Fixing Problem Claims. This question of what to do with incorrect, incomplete, or problematic claims came in a variety of formats.  Per Medicare Transmittal 1588,  you can submit a corrected claim if your original claim was filed in a timely fashion and was incomplete.  By incomplete, Medicare means items are missing such as NPI #, patient demographic info or other such requirements on your claim form.  Incomplete does not mean that you get to re-submit your corrected claim because your original clinical documentation was substandard or missing items you should have included in the first place.

Error Rate and the Aftermath. Error rates probably mean bad news for most DC’s!  Error rates are the % of claims submitted in error to Medicare that are determined to be such after a review. Error rates can result in overpayment demands (Medicare paid you, but since 20% of your claims were in error, they want a refund) or can lead to future audits (your error rate is too high, therefore Medicare will audit you again in the future to monitor your progress) or can even cause “Pre-Payment Reviews”  (Medicare determines that your error rate is repeatedly too high and they will have to review your documentation prior to approving any future payments).  As I said at the start, none of this is good news, although if you are receiving notices of PrePayment reviews, you definitely need help in the area of proper billing, coding and documentation.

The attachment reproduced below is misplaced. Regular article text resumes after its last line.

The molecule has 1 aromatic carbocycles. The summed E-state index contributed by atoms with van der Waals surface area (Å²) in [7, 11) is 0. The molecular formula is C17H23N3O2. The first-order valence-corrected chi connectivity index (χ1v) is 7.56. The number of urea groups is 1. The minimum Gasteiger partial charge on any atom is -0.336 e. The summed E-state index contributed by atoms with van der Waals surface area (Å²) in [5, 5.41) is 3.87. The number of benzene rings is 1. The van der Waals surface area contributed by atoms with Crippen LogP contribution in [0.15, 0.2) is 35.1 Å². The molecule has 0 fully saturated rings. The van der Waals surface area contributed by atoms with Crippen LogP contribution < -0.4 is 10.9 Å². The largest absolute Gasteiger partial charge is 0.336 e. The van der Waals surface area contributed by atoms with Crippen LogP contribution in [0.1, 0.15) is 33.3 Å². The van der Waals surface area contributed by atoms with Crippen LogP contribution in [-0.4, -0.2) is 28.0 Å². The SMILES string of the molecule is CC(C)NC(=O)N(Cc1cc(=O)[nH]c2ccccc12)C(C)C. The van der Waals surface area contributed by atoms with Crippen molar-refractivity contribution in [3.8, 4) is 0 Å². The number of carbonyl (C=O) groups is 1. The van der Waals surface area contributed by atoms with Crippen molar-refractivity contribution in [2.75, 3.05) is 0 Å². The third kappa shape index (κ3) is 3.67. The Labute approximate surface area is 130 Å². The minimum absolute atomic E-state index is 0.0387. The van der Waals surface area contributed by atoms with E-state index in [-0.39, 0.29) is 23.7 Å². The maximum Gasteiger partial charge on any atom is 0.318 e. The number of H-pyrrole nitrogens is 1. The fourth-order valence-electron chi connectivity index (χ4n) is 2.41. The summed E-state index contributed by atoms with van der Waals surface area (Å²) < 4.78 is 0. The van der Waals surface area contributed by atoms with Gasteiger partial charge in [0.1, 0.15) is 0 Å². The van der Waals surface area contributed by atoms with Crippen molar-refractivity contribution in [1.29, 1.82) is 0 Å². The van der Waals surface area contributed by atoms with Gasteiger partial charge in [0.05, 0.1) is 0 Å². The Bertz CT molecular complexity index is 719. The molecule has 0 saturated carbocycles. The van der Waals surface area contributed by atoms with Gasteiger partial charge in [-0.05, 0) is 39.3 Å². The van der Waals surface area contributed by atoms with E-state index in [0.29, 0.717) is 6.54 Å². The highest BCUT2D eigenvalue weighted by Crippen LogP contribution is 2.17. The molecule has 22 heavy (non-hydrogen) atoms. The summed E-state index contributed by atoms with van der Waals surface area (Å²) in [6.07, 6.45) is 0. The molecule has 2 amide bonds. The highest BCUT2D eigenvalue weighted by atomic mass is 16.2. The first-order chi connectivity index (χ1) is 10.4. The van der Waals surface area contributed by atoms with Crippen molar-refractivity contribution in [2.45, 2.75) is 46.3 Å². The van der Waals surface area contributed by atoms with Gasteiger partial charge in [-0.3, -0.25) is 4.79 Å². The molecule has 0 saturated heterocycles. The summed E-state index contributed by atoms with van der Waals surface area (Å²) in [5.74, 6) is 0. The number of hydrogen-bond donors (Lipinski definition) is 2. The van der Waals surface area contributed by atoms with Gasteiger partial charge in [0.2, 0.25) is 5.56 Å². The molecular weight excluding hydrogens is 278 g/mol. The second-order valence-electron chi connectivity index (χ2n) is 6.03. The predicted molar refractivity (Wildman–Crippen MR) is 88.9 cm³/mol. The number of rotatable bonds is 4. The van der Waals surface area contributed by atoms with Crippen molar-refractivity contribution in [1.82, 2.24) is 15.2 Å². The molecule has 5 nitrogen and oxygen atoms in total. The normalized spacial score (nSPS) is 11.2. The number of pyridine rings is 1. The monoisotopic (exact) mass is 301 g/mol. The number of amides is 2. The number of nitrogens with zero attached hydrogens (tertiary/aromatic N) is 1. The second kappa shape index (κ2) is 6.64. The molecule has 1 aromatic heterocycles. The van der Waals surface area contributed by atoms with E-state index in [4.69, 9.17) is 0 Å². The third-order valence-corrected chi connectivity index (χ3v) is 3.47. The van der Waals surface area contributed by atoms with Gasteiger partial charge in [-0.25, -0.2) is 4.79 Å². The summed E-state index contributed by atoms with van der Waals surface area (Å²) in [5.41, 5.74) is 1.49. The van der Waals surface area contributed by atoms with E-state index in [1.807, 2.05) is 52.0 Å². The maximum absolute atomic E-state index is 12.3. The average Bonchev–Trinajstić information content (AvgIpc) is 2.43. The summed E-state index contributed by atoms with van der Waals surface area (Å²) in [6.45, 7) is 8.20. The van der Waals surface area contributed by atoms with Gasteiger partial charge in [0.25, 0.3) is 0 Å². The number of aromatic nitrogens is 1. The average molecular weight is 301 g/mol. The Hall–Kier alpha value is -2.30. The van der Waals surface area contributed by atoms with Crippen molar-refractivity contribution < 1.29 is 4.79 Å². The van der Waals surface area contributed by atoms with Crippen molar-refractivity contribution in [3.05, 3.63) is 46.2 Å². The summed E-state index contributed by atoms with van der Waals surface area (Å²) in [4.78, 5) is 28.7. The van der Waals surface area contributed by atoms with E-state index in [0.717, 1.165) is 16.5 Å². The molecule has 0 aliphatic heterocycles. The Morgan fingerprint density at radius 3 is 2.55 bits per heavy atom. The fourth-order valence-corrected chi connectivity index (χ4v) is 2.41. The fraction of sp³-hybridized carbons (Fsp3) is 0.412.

Avoiding Medicare Patients. Some of you indicated that the only sure-fire way to avert Medicare disaster was to avoid treating Medicare patients.  Certainly, you have the right to refuse to treat Medicare patients so long as you do so within the confines of your state laws.  Whether this is a good tactical move may be questionable, as the Baby Boomers represent the single largest segment of the population who will be driving lots of healthcare dollars in the name of Medicare.  To exclude them may represent a significant portion of your practice base.  Also, be careful when you state that you do not treat any Medicare patients.  By the questions some of you posed (whether hypothetical or not), you ARE treating Medicare patients but you are simply not billing Medicare for the service.  If you are not doing this correctly, you could be accidentally committing fraud by doing so.